3.4. Oxygen Evolution on Cobalt-Based Layered Double-Hydroxides Catalysts

The use of LDH materials for OER has been recently promoted, see Table 2. Cobalt-containing LDHs composed of edge-sharing octahedral MO6 layers, which are OER active sites, were successfully synthesized and showed an unusual catalytic activity and stability [149,150,151]. Li et al. [15] presented a strategy for a direct nucleation and growth of CoMn–LDH material on modified multiwall carbon nanotubes (MWCNTs) with three-dimensional hierarchical configuration. This approach afforded an intimate chemical and electrical coupling between LDH nanoplates and carbon materials, to allow for a rapid electron charge transfer from the active sites to the support. By tuning Co/Mn ratio, the Co5Mn–LDH/MWCNT activated the reaction at a low overpotential of η@10 ~300 mV in 1 M KOH. Ren et al. [152] designed and synthesized randomly cross-linked CoNi–LDH/CoO via an in situ reduction and interface-directed assembly in air. Owing to the orbital hybridization between metal 3d and O 2p orbitals, and electron transfer between metal atoms through Ni–O–Co, some Co and Ni atoms in the CoNi LDH underwent a high +3 valence. For transition metals, highly oxidized redox couples, e.g., Co4+/3+ and Ni4+/3+ were considered as active centers for OER [153].
The specific activity of the material for the target reaction is usually highly dependent on the chemical composition and electronic structure. The higher conductivity induced by modifying the electronic structure of Co is applicable for the electrochemical catalysis, such as de-lithiated hexagonal LiCo2 for OER, and spinel LiCo2 for ORR [153]. For the OER, a small amount of Fe doping was effective for enhancing the OER activities of Ni hydroxides or oxides, possibly due to the enhanced structure disorder and conductivity. Inspired by this, Sun et al. [154] systematically investigated the ORR and OER activities of ternary NiCoFe–LDHs and observed that a peroxidation treatment of NiCoFe–LDHs led to obtain o–NiCoFe–LDHs that significantly enhanced the corresponding bifunctional performance of (ORR/OER), as shown in Figure 16a. The XPS results and Zeta potential measurements evidenced that Co2+ was partially oxidized to a higher Co3+ state, while negligible chemical state change of Ni and Fe elements was observed in o–NiCoFe–LDHs. The partial conversion of Co2+ to Co3+ state stimulated the charge transfer to the catalyst surface, which could lead to the enhancement of the conductivity. In the Figure 16b, in 6 M KOH medium, the o–NiCoFe–LDHs afforded a high ORR current density of −20 mA cm−2 at a required potential of 0.65 V vs. RHE. Moreover, there was a negligible ORR current density degradation of o–NiCoFe–LDHs for 40 h. The higher conductivity induced from the higher valence state of Co, might enhance the electrophilicity of the adsorbed O and thus facilitating the reaction of an OH anion with an adsorbed O atom on the catalytic active sites to form adsorbed –OOH species, which was considered as the rate-limiting step for OER [138,155].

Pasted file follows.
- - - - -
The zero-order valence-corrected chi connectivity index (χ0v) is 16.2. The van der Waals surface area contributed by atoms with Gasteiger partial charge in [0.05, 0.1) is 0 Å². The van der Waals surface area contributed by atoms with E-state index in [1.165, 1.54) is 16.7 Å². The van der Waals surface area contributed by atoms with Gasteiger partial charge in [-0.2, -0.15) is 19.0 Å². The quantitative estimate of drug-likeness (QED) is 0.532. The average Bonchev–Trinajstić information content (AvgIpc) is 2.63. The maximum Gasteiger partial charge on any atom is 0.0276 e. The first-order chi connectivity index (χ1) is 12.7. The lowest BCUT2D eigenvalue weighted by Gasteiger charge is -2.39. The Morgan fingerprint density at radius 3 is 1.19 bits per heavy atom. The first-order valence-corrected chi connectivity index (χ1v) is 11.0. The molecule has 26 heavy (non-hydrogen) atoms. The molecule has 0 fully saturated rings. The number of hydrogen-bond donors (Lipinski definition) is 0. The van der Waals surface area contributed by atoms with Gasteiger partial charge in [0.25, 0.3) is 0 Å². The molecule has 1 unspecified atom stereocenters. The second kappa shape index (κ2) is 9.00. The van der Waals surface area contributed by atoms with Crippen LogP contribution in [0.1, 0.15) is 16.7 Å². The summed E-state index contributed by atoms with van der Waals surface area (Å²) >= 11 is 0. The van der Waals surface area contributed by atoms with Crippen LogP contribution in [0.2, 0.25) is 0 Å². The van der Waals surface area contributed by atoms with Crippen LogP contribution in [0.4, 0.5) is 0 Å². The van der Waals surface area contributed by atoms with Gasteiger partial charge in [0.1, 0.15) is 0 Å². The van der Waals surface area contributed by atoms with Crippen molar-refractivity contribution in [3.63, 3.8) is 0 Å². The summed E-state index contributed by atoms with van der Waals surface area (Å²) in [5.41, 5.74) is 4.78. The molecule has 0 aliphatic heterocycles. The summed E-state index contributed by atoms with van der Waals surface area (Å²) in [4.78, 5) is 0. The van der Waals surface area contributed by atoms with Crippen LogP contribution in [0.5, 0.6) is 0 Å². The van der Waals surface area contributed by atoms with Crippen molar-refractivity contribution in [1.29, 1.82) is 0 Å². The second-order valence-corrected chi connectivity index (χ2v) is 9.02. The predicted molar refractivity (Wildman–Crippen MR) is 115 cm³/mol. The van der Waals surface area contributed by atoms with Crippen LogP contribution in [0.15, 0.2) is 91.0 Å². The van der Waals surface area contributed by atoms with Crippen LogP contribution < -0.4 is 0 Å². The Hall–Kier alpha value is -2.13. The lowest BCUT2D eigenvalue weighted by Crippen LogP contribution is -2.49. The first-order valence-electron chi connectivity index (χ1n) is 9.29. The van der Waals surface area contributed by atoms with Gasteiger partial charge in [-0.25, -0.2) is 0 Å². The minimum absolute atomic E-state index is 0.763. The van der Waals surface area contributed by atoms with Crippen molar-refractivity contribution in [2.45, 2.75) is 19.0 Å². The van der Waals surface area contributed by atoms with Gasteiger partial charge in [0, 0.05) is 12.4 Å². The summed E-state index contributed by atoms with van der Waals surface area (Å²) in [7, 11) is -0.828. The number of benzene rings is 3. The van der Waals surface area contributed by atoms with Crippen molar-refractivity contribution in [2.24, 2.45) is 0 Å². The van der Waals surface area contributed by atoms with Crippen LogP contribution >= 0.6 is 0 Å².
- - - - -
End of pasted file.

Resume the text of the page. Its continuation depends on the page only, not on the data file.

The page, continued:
It is fascinating to design and build a bifunctional oxygen electrode catalyst based on the combination of highly OER-active Ni–Fe hydroxides or oxides, and highly ORR-active Co, Fe-based compounds. Feng’s group [33] designed and obtained a bifunctional electrocatalyst based on NiFeOx/Co–Ny–C by a simple calcination of Ni2Fe–CoPcTs–LDH precursor based on the intercalation of cobalt phthalocyanine tetrasulfonate (CoPcTs) into Ni2Fe–LDHs under N2 atmosphere at 600 °C. The key aspects of this bifunctional electrocatalyst, for the reversible oxygen electrode, was the mutual incorporation of the ORR-active centers (Co-based compound), and OER-active ones (spinel NiFe2O4). Particularly, the CoPcTs–intercalated structure and Ni2Fe–LDH host sheet significantly enhanced the immobilization of CoPcTs and improved the dispersion degree of catalytic sites, respectively.
Moreover, the surface area of lamellar architecture materials can be further enlarged by swelling and exfoliating into individually single layers by mechanical, chemical or electrochemical means [156,157,158,159]. The exfoliated single-layered nanosheets revealed significantly higher oxygen evolution activity than the corresponding bulk LDH in alkaline conditions. Hu et al. [159] inferred that the higher OER activities of exfoliated LDHs (CoCo, NiCo, and NiFe–LDH) were mainly attributed to the increase in the number of active edge sites and to higher electronic conductivity. Analogously, Jin et al. [160] selected NiCo LDH as a representative material to demonstrate the concept of the amplified influence of exfoliation using a newly developed high-temperature high-pressure hydrothermal continuous flow reactor (HCFR), see Figure 17. The major findings were presented as follows: (1) the utilized HCFR technology effectively maintain the supersaturation to control the morphology and size of the product; (2) the exfoliation not only resulted in thinner layers with reduced size, but it was also caused by a change in the electronic structure; (3) the increase in the number of edge sites to activate OER; and (4) the increase in the electrochemical active surface area (ECSA) upon the exfoliation was not the only important factor that led to the enhanced OER performance. This work provided a general strategy to enhance the electrocatalytic performance of layered materials by chemical exfoliation.